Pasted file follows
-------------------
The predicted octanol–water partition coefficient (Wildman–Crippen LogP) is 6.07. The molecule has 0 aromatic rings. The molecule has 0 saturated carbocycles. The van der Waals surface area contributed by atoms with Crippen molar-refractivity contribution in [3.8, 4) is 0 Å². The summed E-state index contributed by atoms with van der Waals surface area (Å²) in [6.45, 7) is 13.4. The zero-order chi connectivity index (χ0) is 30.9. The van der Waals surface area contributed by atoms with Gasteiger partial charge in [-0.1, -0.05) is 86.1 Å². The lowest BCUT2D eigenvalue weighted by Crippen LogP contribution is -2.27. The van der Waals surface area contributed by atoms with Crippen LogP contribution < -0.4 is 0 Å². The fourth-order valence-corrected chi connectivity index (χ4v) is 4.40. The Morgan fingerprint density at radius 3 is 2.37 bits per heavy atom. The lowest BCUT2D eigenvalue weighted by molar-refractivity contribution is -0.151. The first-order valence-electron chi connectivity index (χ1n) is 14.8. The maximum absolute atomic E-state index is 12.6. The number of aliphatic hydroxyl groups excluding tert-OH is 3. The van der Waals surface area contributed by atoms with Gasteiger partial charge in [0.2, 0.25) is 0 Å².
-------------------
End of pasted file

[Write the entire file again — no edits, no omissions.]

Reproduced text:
The predicted octanol–water partition coefficient (Wildman–Crippen LogP) is 6.07. The molecule has 0 aromatic rings. The molecule has 0 saturated carbocycles. The van der Waals surface area contributed by atoms with Crippen molar-refractivity contribution in [3.8, 4) is 0 Å². The summed E-state index contributed by atoms with van der Waals surface area (Å²) in [6.45, 7) is 13.4. The zero-order chi connectivity index (χ0) is 30.9. The van der Waals surface area contributed by atoms with Gasteiger partial charge in [-0.1, -0.05) is 86.1 Å². The lowest BCUT2D eigenvalue weighted by Crippen LogP contribution is -2.27. The van der Waals surface area contributed by atoms with Crippen LogP contribution < -0.4 is 0 Å². The fourth-order valence-corrected chi connectivity index (χ4v) is 4.40. The Morgan fingerprint density at radius 3 is 2.37 bits per heavy atom. The lowest BCUT2D eigenvalue weighted by molar-refractivity contribution is -0.151. The first-order valence-electron chi connectivity index (χ1n) is 14.8. The maximum absolute atomic E-state index is 12.6. The number of aliphatic hydroxyl groups excluding tert-OH is 3. The van der Waals surface area contributed by atoms with Gasteiger partial charge in [0.2, 0.25) is 0 Å².